by Robert J. Bruss
Wouldn't it be nice to buy a home without having to qualify for a home mortgage? In many situations, you can take over an existing home loan without having to beg for the present lender's approval. Most fixed-rate home mortgages are non-assumable. That means they contain a due-on-sale clause that enables the lender to call the loan if the title to the home is transferred.
Most often, lenders learn there has been a property sale when they receive a new fire insurance policy. Or, if the mortgage payment includes property taxes, lenders see that the owner's name on the property tax bill doesn't match the name on the mortgage. Most lenders ignore these changes as long as the monthly mortgage payment is made on time.
If you find a home you want to buy and it has an attractive existing mortgage, say one at 7.5 percent fixed interest or below, there are at least six legal ways to avoid having the lender call that loan.
Check if there is a due-on-sale clause.
Surprisingly, many mortgages lack due-on-sale clauses. Older FHA and VA home loans, as well as many private-party mortgages, do not contain due-on-sale clauses.
Get a copy of the promissory note and mortgage or deed of trust to see if there is a due-on-sale clause. If not, you can buy the home subject to the mortgage. No lender can stop you from doing so.
If you phone the lender to inquire if there is a due-on-sale clause, you may be given wrong information. Lenders sometimes bluff inquirers, hoping for early loan payoffs. For your protection, ask the home seller or real estate agent to get you a copy of the promissory note and the mortgage or deed of trust so you or your attorney can determine if it contains a due-on-sale clause.
Even if you find a due-on-sale clause, it might not be enforceable. For example, FHA loans created after Dec. 1, 1986, have due-on-sale clauses, but many of these mortgages can be assumed with lender approval. VA mortgages issued before March 1, 1988, are assumable without lender approval.
Transfer to a surviving joint tenant.
The Garner-St. Germain Depository Institutions Regulation Act of 1982 bars a mortgage lender from enforcing a due-on-sale clause when title is transferred to a surviving joint tenant after a joint tenant has died.
This can be especially important when a surviving joint tenant widow receives title but lacks sufficient income to qualify for a mortgage assumption. As long as the surviving joint tenant makes the mortgage payments, the lender cannot call the loan.
Transfer to an owner-occupant relative by will.
When a homeowner dies and passes title by will to a close relative, such as a spouse or child, the lender cannot enforce a due-on-sale clause--if the heir occupies the residence.
Place a junior mortgage on the property.
Some mortgages stipulate that placing a junior mortgage, such as a home equity loan, on the property enables the lender to call the loan. This is called a due on encumbrance clause. However, Garner-St. Germain prohibits a lender from enforcing such a clause and calling the mortgage.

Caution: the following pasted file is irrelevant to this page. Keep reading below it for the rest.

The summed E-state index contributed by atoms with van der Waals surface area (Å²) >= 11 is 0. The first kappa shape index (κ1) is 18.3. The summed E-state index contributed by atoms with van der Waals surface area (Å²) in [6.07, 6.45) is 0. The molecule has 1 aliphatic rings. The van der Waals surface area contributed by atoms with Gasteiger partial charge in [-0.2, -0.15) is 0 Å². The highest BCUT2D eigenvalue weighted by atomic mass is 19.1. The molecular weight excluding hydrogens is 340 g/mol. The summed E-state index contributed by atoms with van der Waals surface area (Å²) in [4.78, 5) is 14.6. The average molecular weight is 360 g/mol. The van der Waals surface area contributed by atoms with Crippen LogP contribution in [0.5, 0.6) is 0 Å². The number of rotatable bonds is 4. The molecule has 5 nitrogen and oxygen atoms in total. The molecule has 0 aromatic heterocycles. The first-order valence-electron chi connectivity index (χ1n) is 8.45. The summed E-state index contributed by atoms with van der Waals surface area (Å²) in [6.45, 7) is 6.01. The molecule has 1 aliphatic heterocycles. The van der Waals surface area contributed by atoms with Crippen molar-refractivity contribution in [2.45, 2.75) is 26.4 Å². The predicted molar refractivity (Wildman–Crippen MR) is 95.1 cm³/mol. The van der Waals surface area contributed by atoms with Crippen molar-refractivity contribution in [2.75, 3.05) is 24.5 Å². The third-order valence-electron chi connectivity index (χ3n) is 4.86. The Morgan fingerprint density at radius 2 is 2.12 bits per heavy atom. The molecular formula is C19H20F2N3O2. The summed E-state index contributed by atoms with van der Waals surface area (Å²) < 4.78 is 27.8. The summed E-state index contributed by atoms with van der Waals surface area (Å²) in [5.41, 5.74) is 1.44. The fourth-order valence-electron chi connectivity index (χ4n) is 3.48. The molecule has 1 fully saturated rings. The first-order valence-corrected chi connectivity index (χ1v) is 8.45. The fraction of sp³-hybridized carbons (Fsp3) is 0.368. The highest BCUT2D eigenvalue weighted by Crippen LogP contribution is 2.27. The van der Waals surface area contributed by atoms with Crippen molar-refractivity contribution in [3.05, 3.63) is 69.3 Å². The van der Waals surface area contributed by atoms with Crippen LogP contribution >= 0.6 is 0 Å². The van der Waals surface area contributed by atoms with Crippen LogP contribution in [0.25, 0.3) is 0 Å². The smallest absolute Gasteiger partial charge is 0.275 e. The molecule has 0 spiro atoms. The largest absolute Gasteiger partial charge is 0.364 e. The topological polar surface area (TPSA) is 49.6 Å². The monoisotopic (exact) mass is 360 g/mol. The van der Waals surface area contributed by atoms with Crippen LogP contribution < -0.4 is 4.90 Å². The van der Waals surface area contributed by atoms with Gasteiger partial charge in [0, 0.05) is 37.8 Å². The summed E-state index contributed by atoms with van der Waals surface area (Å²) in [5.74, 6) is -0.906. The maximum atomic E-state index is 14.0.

Transfer title into a trust that makes the owner the beneficiary.
A favorite technique for avoiding a due-on-sale clause is to ask the homeowner to transfer title into a trust that names the homeowner as the initial beneficiary. Title to the home is then held by the trust and a copy of the trust is sent to the mortgage lender who cannot enforce the due-on-sale clause when title is transferred to the trust.
Some home buyers then have the buyer named as the new trust beneficiary, but they "forget" to send a copy of the beneficiary change to the lender, thereby taking over the existing mortgage.
Divorce title transfers.
As part of a divorce, the mortgage lender cannot enforce a due-on-sale clause when title to an owner-occupied residence is transferred to a spouse or child. Even if the transferee cannot qualify to take over the mortgage, the lender cannot call the mortgage because of the title transfer.
Ask the lender for an assumption.
If your situation does not fall into any of these categories, ask the lender if you can assume the existing mortgage. This is particularly effective if the loan is currently in default. Many lenders have a policy of doing anything reasonable to avoid a foreclosure if the payments are brought current.
Before paying off an advantageous mortgage, try to bargain with the lender. Many lenders will threaten you, but rarely do they create a mortgage default by enforcing a due-on-sale clause. I also suggest consulting with an experienced real estate attorney to determine if a non-assumable mortgage actually can be assumed.
Robert Bruss is a Bay Area real estate broker and attorney. His column appears the second Friday of the month. Send questions to Bruss care of Palo Alto Weekly, P.O. Box 1610, Palo Alto, CA 94302. On all tax-related matters, Bruss recommends that you consult your tax adviser for further details.
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